Posted by Editor on November 17, 2017 in the following categories: Hacking News
“On a scale of 1 to 10 in terms of risks to consumers, this is a 10” – says fraud analyst, Avivah Litan on the Equifax data hack.
It has been months since the Equifax hack, but calamity isn’t about to quieten down anytime soon as the hacking exposed confidential information belonging to some 145 million customers, including almost 700,000 in the U.K.
This particular breach is distinct to others because of the wealth of information stolen combined with the company’s somewhat questionable attempts to mitigate the damage…
After compromising over 145 million people’s financial data records, Equifax responds by producing an app…
Posted by Editor on November 16, 2017 in the following categories: Latest
Equifax have faced heavy criticism for a series of failings around the data breach that exposed over 145 million people’s personal data records, with almost 700,000 Brits caught up in the scandal. It was bad enough that a company responsible for credit referencing was easily hacked, especially given that the hack was down to Equifax failing to patch a known security vulnerability.
Their handling of the breach has been heavily criticised by authorities, experts and regulators. There are allegations of delays and failures to report the breach; an arguably dangerous website set up for people to check whether they were affected (which fraudsters can copy to lure people to give away information); and now an app, which is arguably one of worst offenders in terms of breaches and leaks of information.
Posted by Editor on November 15, 2017 in the following categories: Latest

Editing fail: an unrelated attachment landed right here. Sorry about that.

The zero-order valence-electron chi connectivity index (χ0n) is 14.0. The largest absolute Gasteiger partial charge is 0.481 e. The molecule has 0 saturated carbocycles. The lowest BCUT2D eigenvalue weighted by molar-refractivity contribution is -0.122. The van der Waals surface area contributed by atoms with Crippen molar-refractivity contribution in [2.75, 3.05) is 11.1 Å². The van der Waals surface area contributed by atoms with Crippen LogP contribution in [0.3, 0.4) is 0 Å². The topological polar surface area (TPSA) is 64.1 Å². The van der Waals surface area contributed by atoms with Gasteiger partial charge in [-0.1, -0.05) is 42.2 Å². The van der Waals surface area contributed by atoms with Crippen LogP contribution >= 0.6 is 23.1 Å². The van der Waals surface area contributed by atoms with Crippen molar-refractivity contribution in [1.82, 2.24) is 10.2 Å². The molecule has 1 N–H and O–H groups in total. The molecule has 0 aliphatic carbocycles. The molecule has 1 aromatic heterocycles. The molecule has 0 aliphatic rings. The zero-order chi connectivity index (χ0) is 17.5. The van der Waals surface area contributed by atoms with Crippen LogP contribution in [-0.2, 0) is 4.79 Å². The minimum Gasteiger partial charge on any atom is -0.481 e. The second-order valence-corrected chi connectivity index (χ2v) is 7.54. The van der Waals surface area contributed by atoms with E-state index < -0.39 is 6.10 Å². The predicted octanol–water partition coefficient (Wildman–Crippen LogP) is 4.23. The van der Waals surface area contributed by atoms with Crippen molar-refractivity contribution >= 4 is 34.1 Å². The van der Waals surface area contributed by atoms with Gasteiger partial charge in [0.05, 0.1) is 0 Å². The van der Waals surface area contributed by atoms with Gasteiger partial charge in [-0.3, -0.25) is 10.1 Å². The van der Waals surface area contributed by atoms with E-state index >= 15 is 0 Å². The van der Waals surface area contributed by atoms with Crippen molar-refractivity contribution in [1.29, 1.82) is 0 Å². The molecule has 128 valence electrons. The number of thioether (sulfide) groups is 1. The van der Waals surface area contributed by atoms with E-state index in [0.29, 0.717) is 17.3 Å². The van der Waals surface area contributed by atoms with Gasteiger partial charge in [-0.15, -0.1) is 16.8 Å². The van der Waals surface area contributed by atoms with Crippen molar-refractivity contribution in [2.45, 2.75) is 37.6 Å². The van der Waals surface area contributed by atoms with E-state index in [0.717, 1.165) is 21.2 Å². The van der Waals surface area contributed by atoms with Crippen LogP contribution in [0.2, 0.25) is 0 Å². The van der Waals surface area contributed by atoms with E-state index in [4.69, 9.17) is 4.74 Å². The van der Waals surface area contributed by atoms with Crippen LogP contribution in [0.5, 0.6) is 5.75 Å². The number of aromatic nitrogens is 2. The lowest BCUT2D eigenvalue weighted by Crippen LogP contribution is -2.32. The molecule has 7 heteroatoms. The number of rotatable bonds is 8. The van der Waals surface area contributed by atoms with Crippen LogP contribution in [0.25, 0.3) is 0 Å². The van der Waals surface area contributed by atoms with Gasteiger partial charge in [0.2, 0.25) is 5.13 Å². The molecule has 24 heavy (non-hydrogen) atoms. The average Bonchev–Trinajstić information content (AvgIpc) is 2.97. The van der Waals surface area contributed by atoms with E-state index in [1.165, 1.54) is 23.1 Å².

A ‘nosy’ midwife has been sacked by the University Hospitals of Coventry and Warwickshire NHS Trust after she was discovered to have viewed confidential medical records belonging to friends, colleagues and other acquaintances.
Thirty-eight-year-old Vicky Anne Bloxham lost her job as a midwife for the illegal snooping carried out between 2002 and 2016.
In 2016 alone, Bloxham reportedly reviewed the medical records of some 45 friends and acquaintances without authorisation, with one person’s records accessed 13 times in a four-month period.
USB device containing confidential Heathrow Airport data found miles away on a London residential street
Posted by Editor on November 14, 2017 in the following categories: Latest
Confidential and secretive information for Heathrow Airport was reportedly found on a USB device some 13 miles from the site in a random London neighbourhood, prompting questions over the quality of the U.K.’s airport security.
The data on the device was also found to have had no encryption and wasn’t even password-protected; arguably the most rudimentary security measure that should be implemented for any type of information worth protecting.
How confidential data concerning the U.K.’s largest airport – and potentially a huge target for terrorist attacks – could be removed in this manner is incredibly worrisome.
Posted by Editor on November 13, 2017 in the following categories: Latest
Australian appliance-rental company, Amazing Rentals, are in trouble with Australian authorities yet again for behaviour that has prompted government discussions over the need to crack down on bad business behaviour.